Recently leaked real estate data pointing the finger at Chinese buyers' responsibility for booming Auckland house prices continues to cause controversy.
The furore highlights how little information we really have on house buying and obscures the wider picture. Do we have enough information at this stage to answer the important questions of who is buying and why they are buying? As Fran O'Sullivan points out there is a need to 'dig deeper', so yet another bite of information can't go amiss.
In March 2015, we conducted an online nationwide survey of residential rental property investors. This follows a similar 1999 study. Comments here draw on selected findings. In both surveys the overwhelming majority of respondents were New Zealand Europeans.
In 2015, only eight identified as Chinese, despite recent claims that Chinese make up a disproportionate section of the housing market, especially in Auckland. Was this response profile to be expected? Yes. Data was collected mainly through association with a mainstream property investor group. The survey was not promoted in Chinese newspapers or websites.
The earlier survey also used mainstream property investment outlets for survey distribution. Therefore both surveys had similar sample bias. So it was striking, the highest share of total responses at 41 percent was from the Auckland region in 1999, compared to only 26 percent in 2015.
This leads to two speculative possibilities. Either Auckland's high prices made Auckland property no longer attractive to rental investors in the sample demographic. Or, Auckland investors had reaped capital gain and sold their properties to new buyers (be they of Chinese origin or not). The latter inference lends support to Liam Dann's comment that there are 'two sides to any Auckland housing transaction'.
Interestingly also, in 1999, the number of respondents from Wellington came in second. Yet in 2015, Wellington investors made up fewer than six percent. Given Wellington affordability ratios show recent improvement, unlike in Auckland, high prices can't be putting off rental property investors. Can it be that Wellingtonians have increased their levels of financial literacy? Are equities and other investment options more attractive to them? Such unanswered questions and speculative inferences all point to a need to delve deeper in the face of a dynamic and complex property investment market.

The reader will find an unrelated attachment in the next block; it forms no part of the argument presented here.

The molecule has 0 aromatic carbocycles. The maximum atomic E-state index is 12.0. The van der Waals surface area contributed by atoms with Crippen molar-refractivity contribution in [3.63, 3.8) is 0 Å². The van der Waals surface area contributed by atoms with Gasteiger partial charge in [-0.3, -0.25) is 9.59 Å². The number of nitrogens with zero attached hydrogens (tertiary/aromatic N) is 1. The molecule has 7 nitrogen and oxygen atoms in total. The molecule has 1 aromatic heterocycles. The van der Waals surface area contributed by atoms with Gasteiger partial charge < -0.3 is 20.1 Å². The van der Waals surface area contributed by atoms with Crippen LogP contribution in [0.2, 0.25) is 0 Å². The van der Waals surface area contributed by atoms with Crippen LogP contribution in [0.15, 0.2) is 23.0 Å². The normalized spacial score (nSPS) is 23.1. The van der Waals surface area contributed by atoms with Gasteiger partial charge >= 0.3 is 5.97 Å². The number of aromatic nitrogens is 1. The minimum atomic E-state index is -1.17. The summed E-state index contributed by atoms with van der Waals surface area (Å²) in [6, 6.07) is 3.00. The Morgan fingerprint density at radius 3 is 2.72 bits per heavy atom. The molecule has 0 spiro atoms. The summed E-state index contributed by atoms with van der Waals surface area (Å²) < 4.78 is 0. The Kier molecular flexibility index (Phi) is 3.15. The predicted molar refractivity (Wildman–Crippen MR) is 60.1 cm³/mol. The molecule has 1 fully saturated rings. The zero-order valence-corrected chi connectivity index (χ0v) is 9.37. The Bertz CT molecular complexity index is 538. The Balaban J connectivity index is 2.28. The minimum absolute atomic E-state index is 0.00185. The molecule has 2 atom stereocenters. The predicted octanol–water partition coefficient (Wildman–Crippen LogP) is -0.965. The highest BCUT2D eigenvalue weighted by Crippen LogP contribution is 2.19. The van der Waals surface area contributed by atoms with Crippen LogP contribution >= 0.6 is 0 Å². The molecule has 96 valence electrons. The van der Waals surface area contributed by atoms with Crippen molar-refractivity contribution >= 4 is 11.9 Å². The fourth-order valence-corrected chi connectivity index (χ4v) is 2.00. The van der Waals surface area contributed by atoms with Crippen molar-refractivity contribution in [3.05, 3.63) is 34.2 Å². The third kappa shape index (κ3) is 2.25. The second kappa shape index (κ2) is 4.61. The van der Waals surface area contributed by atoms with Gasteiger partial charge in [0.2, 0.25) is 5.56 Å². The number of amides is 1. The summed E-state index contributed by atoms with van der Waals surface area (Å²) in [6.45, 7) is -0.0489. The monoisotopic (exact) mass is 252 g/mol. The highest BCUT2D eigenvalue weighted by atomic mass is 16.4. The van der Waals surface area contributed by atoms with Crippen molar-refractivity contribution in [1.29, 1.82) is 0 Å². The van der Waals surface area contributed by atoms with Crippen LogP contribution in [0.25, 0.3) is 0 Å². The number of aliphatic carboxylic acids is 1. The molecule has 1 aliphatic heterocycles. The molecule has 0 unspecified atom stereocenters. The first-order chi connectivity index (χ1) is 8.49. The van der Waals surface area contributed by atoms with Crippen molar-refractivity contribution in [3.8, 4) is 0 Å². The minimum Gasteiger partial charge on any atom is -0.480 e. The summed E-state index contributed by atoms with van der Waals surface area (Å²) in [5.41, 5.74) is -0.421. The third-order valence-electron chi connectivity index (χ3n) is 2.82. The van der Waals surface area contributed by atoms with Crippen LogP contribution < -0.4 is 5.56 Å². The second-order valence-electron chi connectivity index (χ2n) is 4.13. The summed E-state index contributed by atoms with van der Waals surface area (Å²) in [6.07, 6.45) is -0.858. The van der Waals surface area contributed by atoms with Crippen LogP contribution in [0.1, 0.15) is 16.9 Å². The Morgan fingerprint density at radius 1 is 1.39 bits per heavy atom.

In 2015 the top motivation for buying rental property was to provide retirement income. Interestingly tax advantages did not feature prominently. Perhaps this ties in with apparent confusion of respondents over the most tax effective ownership options.
Whether or not residential rental property is in fact a low risk investment is a matter of debate. But capturing attitudes to risk, 41 percent rate low risk as an important reason for investing in property.
Ability to personally control and contain costs was important to many. Disdain for financial advisers was also evident from comments. Contrary to current speculation about offshore investors, almost all respondents usually lived in NZ. Again to be expected given our sample.
Most investors began buying rental properties in the early 90s and the trend continued upwards until a return to median purchase levels last year. This is perhaps not surprising considering widely reported unaffordability in the current market, especially in Auckland. Rental returns don't stack up where values are high.
As for current concerns, affordability was not high on the radar of this group. However there was considerable concern, fact or fiction, about the number of foreign buyers in the market. The size of houses being too big was a new concern in 2015. Other concerns in the limelight were building costs, the regulatory environment, and ring fencing losses. Potential warrants of fitness for rentals were not an issue. Neither was fear of a house price bubble.
Our study confirms context and data reliability are critical when commenting on housing. A more complete picture will have to wait until we have accurate data on property investment, either for owner occupation or rental. Our results merely supplement existing information.
As for recent claims about Chinese house buyer influence in Auckland, these remain unsubstantiated, although supported by mounting anecdotal evidence. Nevertheless, such comments are inflammatory and tap into a populist fear and insularity at odds with a global society.
Professor Anne de Bruin and Dr Susan Flint-Hartle are in the School of Economics and Finance, Massey Business School.